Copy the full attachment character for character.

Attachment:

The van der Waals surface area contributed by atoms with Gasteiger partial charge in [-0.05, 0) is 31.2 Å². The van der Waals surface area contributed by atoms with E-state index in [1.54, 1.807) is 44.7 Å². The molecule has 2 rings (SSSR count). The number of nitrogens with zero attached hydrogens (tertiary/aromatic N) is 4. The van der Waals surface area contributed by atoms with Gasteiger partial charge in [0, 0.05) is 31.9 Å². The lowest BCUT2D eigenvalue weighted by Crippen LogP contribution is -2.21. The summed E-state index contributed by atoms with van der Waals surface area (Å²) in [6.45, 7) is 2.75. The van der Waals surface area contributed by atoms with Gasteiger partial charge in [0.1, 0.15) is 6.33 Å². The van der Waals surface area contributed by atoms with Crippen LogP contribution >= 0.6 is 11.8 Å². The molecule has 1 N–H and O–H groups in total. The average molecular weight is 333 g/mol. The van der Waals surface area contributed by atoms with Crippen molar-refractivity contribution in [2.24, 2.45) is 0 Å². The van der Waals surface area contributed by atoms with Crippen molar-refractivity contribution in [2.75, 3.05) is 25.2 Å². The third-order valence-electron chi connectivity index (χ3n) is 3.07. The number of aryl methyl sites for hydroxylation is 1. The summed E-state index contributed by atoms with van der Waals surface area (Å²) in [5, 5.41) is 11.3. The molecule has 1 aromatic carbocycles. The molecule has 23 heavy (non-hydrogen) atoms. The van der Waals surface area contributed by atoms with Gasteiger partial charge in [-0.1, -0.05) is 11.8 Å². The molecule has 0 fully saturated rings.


The van der Waals surface area contributed by atoms with Gasteiger partial charge in [-0.05, 0) is 31.2 Å². The van der Waals surface area contributed by atoms with E-state index in [1.54, 1.807) is 44.7 Å². The molecule has 2 rings (SSSR count). The number of nitrogens with zero attached hydrogens (tertiary/aromatic N) is 4. The van der Waals surface area contributed by atoms with Gasteiger partial charge in [0, 0.05) is 31.9 Å². The lowest BCUT2D eigenvalue weighted by Crippen LogP contribution is -2.21. The summed E-state index contributed by atoms with van der Waals surface area (Å²) in [6.45, 7) is 2.75. The van der Waals surface area contributed by atoms with Gasteiger partial charge in [0.1, 0.15) is 6.33 Å². The van der Waals surface area contributed by atoms with Crippen LogP contribution >= 0.6 is 11.8 Å². The molecule has 1 N–H and O–H groups in total. The average molecular weight is 333 g/mol. The van der Waals surface area contributed by atoms with Crippen molar-refractivity contribution in [2.24, 2.45) is 0 Å². The van der Waals surface area contributed by atoms with Crippen molar-refractivity contribution in [2.75, 3.05) is 25.2 Å². The third-order valence-electron chi connectivity index (χ3n) is 3.07. The number of aryl methyl sites for hydroxylation is 1. The summed E-state index contributed by atoms with van der Waals surface area (Å²) in [5, 5.41) is 11.3. The molecule has 1 aromatic carbocycles. The molecule has 23 heavy (non-hydrogen) atoms. The van der Waals surface area contributed by atoms with Gasteiger partial charge in [-0.1, -0.05) is 11.8 Å². The molecule has 0 fully saturated rings.